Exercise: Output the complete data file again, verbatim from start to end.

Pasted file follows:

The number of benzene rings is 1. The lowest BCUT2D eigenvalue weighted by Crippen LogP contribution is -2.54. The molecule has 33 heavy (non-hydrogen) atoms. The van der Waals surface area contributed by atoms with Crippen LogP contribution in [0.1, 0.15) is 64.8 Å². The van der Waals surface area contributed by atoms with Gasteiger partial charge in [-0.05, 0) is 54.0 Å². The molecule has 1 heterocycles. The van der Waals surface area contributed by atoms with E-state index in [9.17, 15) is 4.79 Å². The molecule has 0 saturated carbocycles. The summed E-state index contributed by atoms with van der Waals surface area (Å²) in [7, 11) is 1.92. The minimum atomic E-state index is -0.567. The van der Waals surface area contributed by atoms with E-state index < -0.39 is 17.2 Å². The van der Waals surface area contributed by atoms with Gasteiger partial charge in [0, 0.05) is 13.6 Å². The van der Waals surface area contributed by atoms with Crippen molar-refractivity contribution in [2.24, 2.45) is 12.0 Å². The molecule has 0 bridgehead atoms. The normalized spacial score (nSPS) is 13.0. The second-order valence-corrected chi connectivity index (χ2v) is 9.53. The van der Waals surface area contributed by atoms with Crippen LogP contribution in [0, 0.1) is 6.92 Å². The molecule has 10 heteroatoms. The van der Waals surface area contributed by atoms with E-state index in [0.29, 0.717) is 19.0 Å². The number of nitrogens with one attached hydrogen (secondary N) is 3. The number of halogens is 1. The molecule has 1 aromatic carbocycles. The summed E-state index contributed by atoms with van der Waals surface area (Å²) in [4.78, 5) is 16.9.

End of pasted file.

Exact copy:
The number of benzene rings is 1. The lowest BCUT2D eigenvalue weighted by Crippen LogP contribution is -2.54. The molecule has 33 heavy (non-hydrogen) atoms. The van der Waals surface area contributed by atoms with Crippen LogP contribution in [0.1, 0.15) is 64.8 Å². The van der Waals surface area contributed by atoms with Gasteiger partial charge in [-0.05, 0) is 54.0 Å². The molecule has 1 heterocycles. The van der Waals surface area contributed by atoms with E-state index in [9.17, 15) is 4.79 Å². The molecule has 0 saturated carbocycles. The summed E-state index contributed by atoms with van der Waals surface area (Å²) in [7, 11) is 1.92. The minimum atomic E-state index is -0.567. The van der Waals surface area contributed by atoms with E-state index < -0.39 is 17.2 Å². The van der Waals surface area contributed by atoms with Gasteiger partial charge in [0, 0.05) is 13.6 Å². The van der Waals surface area contributed by atoms with Crippen molar-refractivity contribution in [2.24, 2.45) is 12.0 Å². The molecule has 0 bridgehead atoms. The normalized spacial score (nSPS) is 13.0. The second-order valence-corrected chi connectivity index (χ2v) is 9.53. The van der Waals surface area contributed by atoms with Crippen LogP contribution in [0, 0.1) is 6.92 Å². The molecule has 10 heteroatoms. The van der Waals surface area contributed by atoms with E-state index in [0.29, 0.717) is 19.0 Å². The number of nitrogens with one attached hydrogen (secondary N) is 3. The number of halogens is 1. The molecule has 1 aromatic carbocycles. The summed E-state index contributed by atoms with van der Waals surface area (Å²) in [4.78, 5) is 16.9.